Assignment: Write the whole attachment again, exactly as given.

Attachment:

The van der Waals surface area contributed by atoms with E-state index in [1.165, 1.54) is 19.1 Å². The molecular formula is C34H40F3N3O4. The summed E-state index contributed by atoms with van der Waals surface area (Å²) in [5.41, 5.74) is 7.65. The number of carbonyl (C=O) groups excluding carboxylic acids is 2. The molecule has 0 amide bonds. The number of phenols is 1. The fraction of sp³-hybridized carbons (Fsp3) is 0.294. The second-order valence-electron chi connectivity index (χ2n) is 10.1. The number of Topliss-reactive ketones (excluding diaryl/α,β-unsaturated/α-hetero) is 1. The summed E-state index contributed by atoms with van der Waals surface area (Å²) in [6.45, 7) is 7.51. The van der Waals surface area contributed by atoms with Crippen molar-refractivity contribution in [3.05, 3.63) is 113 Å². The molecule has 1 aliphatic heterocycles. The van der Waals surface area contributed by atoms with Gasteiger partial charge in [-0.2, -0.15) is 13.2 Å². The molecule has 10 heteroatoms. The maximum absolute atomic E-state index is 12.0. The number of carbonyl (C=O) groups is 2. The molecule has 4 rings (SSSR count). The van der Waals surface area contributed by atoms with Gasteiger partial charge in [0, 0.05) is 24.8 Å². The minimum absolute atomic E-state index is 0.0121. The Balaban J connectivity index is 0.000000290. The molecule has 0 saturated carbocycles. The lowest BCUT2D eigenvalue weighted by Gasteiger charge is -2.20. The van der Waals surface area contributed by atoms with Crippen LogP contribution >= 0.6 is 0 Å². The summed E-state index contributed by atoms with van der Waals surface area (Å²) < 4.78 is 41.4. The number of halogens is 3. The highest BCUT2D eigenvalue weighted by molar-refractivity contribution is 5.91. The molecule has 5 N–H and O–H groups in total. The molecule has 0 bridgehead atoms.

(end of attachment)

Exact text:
The van der Waals surface area contributed by atoms with E-state index in [1.165, 1.54) is 19.1 Å². The molecular formula is C34H40F3N3O4. The summed E-state index contributed by atoms with van der Waals surface area (Å²) in [5.41, 5.74) is 7.65. The number of carbonyl (C=O) groups excluding carboxylic acids is 2. The molecule has 0 amide bonds. The number of phenols is 1. The fraction of sp³-hybridized carbons (Fsp3) is 0.294. The second-order valence-electron chi connectivity index (χ2n) is 10.1. The number of Topliss-reactive ketones (excluding diaryl/α,β-unsaturated/α-hetero) is 1. The summed E-state index contributed by atoms with van der Waals surface area (Å²) in [6.45, 7) is 7.51. The van der Waals surface area contributed by atoms with Crippen molar-refractivity contribution in [3.05, 3.63) is 113 Å². The molecule has 1 aliphatic heterocycles. The van der Waals surface area contributed by atoms with Gasteiger partial charge in [-0.2, -0.15) is 13.2 Å². The molecule has 10 heteroatoms. The maximum absolute atomic E-state index is 12.0. The number of carbonyl (C=O) groups is 2. The molecule has 4 rings (SSSR count). The van der Waals surface area contributed by atoms with Gasteiger partial charge in [0, 0.05) is 24.8 Å². The minimum absolute atomic E-state index is 0.0121. The Balaban J connectivity index is 0.000000290. The molecule has 0 saturated carbocycles. The lowest BCUT2D eigenvalue weighted by Gasteiger charge is -2.20. The van der Waals surface area contributed by atoms with Crippen LogP contribution >= 0.6 is 0 Å². The summed E-state index contributed by atoms with van der Waals surface area (Å²) < 4.78 is 41.4. The number of halogens is 3. The highest BCUT2D eigenvalue weighted by molar-refractivity contribution is 5.91. The molecule has 5 N–H and O–H groups in total. The molecule has 0 bridgehead atoms.